We know that they are crude, simplistic, misleading, potentially dangerous and, in at least one area, wildly inaccurate, but since they cannot be ignored we take our little pleasures where we can. A neighbouring college's figures look worse than our own, perhaps, or half of the city technology colleges are below national and local averages, or the tables are so complicated that few are likely to be bothered to understand them. Or another vice-chancellor or principal will get the elbow next week and everyone will have something else to talk about.
But since a forest about the size of Sweden must have been felled to produce all the newsprint that was devoted to the tables last week, and David Blunkett now says that he would authorise more rather than less information were he Secretary of State, we need collectively to provide some sort of response. More information is still likely to be more misinformation and will still be largely irrelevant to the real issues. But this bandwagon will continue to roll.
If you want to know something of value about a college, read the report on it by the FEFC Inspectorate. They've now done about a quarter of the sector and will have completed the first round of inspections by the end of 1996 in a rolling four-year programme. These reports are derived from a quality assessment framework and process that was drawn up by people who know about the diversity and complexities of the FE sector, which is not so of many of the DFE - and they deal with the totality of the service that colleges offer to students and with the quality of the student's experience. The inspections and the reports are widely regarded as being rigorous, extensive and objective and have left a few colleges badly bruised. However, less than 10 per cent of the provision inspected has been categorised as demonstrating more weakness than strengths, and Terry Melia's first annual report speaks of "a picture with which the sector and those who work in it can be pleased."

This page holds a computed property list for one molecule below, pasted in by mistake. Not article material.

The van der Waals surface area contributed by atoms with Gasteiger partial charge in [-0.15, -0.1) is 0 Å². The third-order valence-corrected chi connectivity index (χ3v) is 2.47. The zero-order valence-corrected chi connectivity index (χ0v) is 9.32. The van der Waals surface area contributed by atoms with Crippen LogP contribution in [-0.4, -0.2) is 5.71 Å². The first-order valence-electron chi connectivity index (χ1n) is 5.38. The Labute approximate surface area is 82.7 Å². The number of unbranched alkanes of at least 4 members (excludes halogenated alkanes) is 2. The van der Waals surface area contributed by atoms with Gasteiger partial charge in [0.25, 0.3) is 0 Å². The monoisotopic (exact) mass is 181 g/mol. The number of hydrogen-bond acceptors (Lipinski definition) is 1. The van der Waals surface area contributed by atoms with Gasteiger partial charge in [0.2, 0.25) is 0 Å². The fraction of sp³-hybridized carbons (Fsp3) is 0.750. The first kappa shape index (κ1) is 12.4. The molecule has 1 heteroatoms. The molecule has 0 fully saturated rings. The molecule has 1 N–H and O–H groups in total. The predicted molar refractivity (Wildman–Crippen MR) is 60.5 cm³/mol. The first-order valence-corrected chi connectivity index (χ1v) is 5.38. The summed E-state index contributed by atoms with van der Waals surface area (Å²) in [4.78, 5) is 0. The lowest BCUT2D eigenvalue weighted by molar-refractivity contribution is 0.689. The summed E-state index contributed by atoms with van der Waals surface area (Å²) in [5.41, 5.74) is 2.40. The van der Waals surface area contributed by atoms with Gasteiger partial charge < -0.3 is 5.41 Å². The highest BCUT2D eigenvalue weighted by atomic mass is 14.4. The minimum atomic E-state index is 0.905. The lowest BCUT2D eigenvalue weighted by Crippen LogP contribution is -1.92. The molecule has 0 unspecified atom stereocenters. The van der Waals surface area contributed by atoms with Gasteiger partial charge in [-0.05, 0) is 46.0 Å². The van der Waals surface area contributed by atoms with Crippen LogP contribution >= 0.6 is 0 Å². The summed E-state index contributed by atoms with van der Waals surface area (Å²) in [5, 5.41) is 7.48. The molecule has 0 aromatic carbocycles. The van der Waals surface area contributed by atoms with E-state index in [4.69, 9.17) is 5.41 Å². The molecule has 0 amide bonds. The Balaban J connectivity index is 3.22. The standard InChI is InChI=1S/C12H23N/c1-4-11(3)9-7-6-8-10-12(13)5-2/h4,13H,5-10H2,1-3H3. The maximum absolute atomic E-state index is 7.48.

There is evidence that the clearer understanding of the inspection framework and of its indirect but nonetheless real link to levels of funding have already resulted in higher standards. Quality systems and management accountability are two of the key areas that are inspected, along with resourcing levels - still uneven - and student achievement. At Solihull College we are vigorously limbering up for the first round of our own inspection, starting in February.
I claimed earlier that some of the information in the tables is inaccurate and wrong, rather than merely misleading. I have to declare an interest here - these are dangerous times - as my example is my own college, and we are at risk of being damaged by the failure to devise a system that provides better information about vocational courses.
I can tell you, confidently, that the figures as printed for Solihull College are wrong, and that they almost certainly are so for a large number of other colleges, Kingsway, Sheffield, Cornwall, City of Westminster, Shrewsbury, Arnold and Carlton and Cannock Chase among them. In our case, the true figure for student success in the vocational courses listed is 85 per cent, not 69 per cent, because we were assessed on incomplete returns. The results of vocational courses are not available on one day, as are A-level results: it can take months for the final verification to come back to us from BTEC or elsewhere. We can deal with the error, but less easily so with the damage that may be caused.
But this is far from the only weakness of the tables. Why are they so dominated by A-levels when everyone but some A-level teachers and the Government knows that A-levels are the biggest obstacle to post-16 coherence? Why are we so obsessed with assessment by terminal exam? Why, since we know that colleges contribute massively to the National Targets for education and training, don't we publish details of their real achievements? Why don't we compare like with like?
The league tables, however much it's argued that they extend choice, aid parents and inform local communities, are a cheap and nasty way of diverting attention from most of the real problems facing our education system. Mrs Shephard, who seems to be a woman more influenced by common-sense than by dogma, should reform them or abandon them.
Colin Flint is principal of Solihull College.